Sunday, September 28, 2008

Fannie Mae Landed on Us!

Yesterday I had a phone conversation about the Presidential campaign with another old friend -- not the same one I wrote about in the previous post, but one I've known for almost as long -- that clarified something I'd evidently been confused about.

My friend (another ambivalent Obama supporter) explained to me that whatever Obama might actually stand for or believe, he has to come across in his speeches and in the debate with McCain as a "moderate": he can't be too harsh, too critical, he can't actually call McCain on his lies, or he'll be perceived as an Angry Black Man. So he has to take a "centrist" position, he can't go too far to the left. A little light went on in my head, and I realized what was going on, not just in my friend's mind but in the minds of many other Americans. My friend was confusing "moderate" political positions with "moderate" personal presentation, or "image."

So I tried to explain this to him. In the first place, of course, Obama is not going and has never gone "to the left" at all. He'd have to swing sharply to the left even to be a centrist. His positions, as I argued here yesterday and earlier, are significantly to the right of the majority of Americans. In the course of the campaign he has made this more and more explicit.

Obama's political success, however, depends on his image, that of a black man who doesn't want to make white people feel guilty or otherwise bad about themselves, who denies that white racism is deeply rooted in American society, who is hopeful and upbeat and optimistic and will bring about the change 'we' need without seriously inconveniencing any white people. I told my friend that I don't expect Obama to do a Malcolm X imitation (he laughed at this and quoted Malcolm's "Plymouth Rock landed on us" line); it's not his style and image that I object to -- it's his political positions, the things he says he will do, that concern me.

As I've said before, this is one reason I find it useful not to watch TV or video clips of Obama's performances: so that I'm not swayed by his manner, but can attend to what he's actually saying. This puts me beyond the political pale, I know. Most Americans, despite paying lip service to "the issues", really don't seem to care about anything but the personalities (as they come across in the media) of the candidates. (Or of anyone else: I've often encountered respectable academics, for example, who respond to the careful arguments of their colleagues' publications in terms of their personalities. One, for example, dismissed a book by saying that it sounded to him as if the writer were struggling with mid-life crisis.) Because Obama has diligently crafted this non-threatening affect, both his fans and his enemies see him as liberal, even far to the left. I have to suppose that for many people, that's what "liberal" and "left" mean -- and remember that I'm talking not about the uneducated people so many liberals love to despise, but about college-educated, often professional people, including media professionals who supposedly are qualified to guide our country through the twenty-first century.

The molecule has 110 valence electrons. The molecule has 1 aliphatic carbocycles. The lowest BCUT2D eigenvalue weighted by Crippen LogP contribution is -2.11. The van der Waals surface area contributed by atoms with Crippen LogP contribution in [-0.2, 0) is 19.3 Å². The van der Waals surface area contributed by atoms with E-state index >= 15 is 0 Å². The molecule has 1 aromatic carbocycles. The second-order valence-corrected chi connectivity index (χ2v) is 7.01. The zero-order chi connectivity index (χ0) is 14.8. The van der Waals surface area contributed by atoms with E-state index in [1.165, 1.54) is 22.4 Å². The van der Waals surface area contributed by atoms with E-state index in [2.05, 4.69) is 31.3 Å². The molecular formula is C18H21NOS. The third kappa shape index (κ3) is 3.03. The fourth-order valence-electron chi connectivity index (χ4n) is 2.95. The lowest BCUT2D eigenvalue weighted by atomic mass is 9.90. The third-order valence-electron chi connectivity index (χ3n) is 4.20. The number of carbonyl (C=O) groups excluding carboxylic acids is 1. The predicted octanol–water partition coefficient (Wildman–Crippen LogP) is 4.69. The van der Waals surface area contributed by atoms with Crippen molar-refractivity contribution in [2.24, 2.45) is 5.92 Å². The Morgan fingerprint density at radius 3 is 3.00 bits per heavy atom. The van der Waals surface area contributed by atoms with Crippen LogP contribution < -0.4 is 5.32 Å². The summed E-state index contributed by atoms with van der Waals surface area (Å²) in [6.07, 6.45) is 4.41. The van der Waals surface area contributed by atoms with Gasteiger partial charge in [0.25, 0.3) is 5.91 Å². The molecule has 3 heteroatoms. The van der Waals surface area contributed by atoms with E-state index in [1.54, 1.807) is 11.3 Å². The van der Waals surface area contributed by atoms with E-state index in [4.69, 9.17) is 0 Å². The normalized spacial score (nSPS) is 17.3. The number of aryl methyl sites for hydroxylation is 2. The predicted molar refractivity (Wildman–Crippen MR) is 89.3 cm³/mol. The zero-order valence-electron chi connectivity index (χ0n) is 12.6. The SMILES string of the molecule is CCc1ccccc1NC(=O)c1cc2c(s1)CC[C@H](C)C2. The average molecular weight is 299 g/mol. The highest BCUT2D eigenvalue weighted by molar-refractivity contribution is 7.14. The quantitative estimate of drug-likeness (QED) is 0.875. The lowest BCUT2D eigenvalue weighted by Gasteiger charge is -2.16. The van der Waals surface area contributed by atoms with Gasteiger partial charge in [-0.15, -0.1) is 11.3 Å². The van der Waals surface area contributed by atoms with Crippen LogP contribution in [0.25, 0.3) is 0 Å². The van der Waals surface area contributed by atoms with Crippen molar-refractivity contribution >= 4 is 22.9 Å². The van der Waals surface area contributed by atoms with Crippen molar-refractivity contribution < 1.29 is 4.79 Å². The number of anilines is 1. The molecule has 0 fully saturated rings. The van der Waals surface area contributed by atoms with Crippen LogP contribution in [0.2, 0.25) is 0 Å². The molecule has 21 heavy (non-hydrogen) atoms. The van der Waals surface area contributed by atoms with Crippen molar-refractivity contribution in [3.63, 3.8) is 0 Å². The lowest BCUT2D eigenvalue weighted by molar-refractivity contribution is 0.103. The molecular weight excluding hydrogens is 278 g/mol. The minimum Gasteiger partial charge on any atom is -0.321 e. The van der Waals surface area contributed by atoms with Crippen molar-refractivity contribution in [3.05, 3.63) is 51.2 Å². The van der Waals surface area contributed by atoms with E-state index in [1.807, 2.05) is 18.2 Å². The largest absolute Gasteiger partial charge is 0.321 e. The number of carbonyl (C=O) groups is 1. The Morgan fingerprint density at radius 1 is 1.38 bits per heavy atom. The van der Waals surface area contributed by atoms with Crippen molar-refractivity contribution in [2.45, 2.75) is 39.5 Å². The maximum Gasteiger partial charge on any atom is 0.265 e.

On the other hand, I suspect that if Obama (or anyone else) did occupy a real "left" position purely in terms of issues and policy, he would be perceived as an Angry Black Man no matter how gentle and mild his presentation. Case in point: Martin Luther King, Jr., a consistent advocate and practitioner of nonviolence, nevertheless scared the living shit out of most white Americans while he lived. After he was safely dead, however, even the most reactionary whites reimagined him as Mr. Sweetness and Light, who never wanted to make white people feel guilty or otherwise bad about themselves, who denied that white racism is deeply rooted in American society, who was hopeful and upbeat and optimistic and sought to bring about the change 'we' need without seriously inconveniencing any white people.